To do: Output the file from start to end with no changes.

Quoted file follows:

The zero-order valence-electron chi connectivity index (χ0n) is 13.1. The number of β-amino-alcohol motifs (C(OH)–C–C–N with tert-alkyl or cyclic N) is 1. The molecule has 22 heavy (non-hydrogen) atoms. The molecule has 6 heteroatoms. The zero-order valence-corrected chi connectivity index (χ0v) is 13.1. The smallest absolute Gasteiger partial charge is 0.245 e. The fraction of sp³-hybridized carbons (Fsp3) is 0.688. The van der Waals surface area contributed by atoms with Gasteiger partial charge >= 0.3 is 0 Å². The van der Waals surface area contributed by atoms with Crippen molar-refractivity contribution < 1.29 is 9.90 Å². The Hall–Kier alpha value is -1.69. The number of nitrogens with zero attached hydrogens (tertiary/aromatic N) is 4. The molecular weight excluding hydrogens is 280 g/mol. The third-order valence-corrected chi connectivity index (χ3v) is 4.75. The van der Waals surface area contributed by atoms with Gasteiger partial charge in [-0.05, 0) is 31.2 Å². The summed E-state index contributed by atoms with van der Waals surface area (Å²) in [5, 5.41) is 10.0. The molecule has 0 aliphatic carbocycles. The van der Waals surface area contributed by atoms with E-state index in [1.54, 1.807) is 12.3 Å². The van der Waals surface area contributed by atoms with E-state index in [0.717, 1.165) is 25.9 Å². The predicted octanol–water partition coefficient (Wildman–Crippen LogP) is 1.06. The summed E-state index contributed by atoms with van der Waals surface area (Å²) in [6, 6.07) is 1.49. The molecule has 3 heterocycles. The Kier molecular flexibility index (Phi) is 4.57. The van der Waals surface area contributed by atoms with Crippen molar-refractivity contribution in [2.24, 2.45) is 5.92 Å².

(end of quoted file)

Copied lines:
The zero-order valence-electron chi connectivity index (χ0n) is 13.1. The number of β-amino-alcohol motifs (C(OH)–C–C–N with tert-alkyl or cyclic N) is 1. The molecule has 22 heavy (non-hydrogen) atoms. The molecule has 6 heteroatoms. The zero-order valence-corrected chi connectivity index (χ0v) is 13.1. The smallest absolute Gasteiger partial charge is 0.245 e. The fraction of sp³-hybridized carbons (Fsp3) is 0.688. The van der Waals surface area contributed by atoms with Gasteiger partial charge >= 0.3 is 0 Å². The van der Waals surface area contributed by atoms with Crippen molar-refractivity contribution < 1.29 is 9.90 Å². The Hall–Kier alpha value is -1.69. The number of nitrogens with zero attached hydrogens (tertiary/aromatic N) is 4. The molecular weight excluding hydrogens is 280 g/mol. The third-order valence-corrected chi connectivity index (χ3v) is 4.75. The van der Waals surface area contributed by atoms with Gasteiger partial charge in [-0.05, 0) is 31.2 Å². The summed E-state index contributed by atoms with van der Waals surface area (Å²) in [5, 5.41) is 10.0. The molecule has 0 aliphatic carbocycles. The van der Waals surface area contributed by atoms with E-state index in [1.54, 1.807) is 12.3 Å². The van der Waals surface area contributed by atoms with E-state index in [0.717, 1.165) is 25.9 Å². The predicted octanol–water partition coefficient (Wildman–Crippen LogP) is 1.06. The summed E-state index contributed by atoms with van der Waals surface area (Å²) in [6, 6.07) is 1.49. The molecule has 3 heterocycles. The Kier molecular flexibility index (Phi) is 4.57. The van der Waals surface area contributed by atoms with Crippen molar-refractivity contribution in [2.24, 2.45) is 5.92 Å².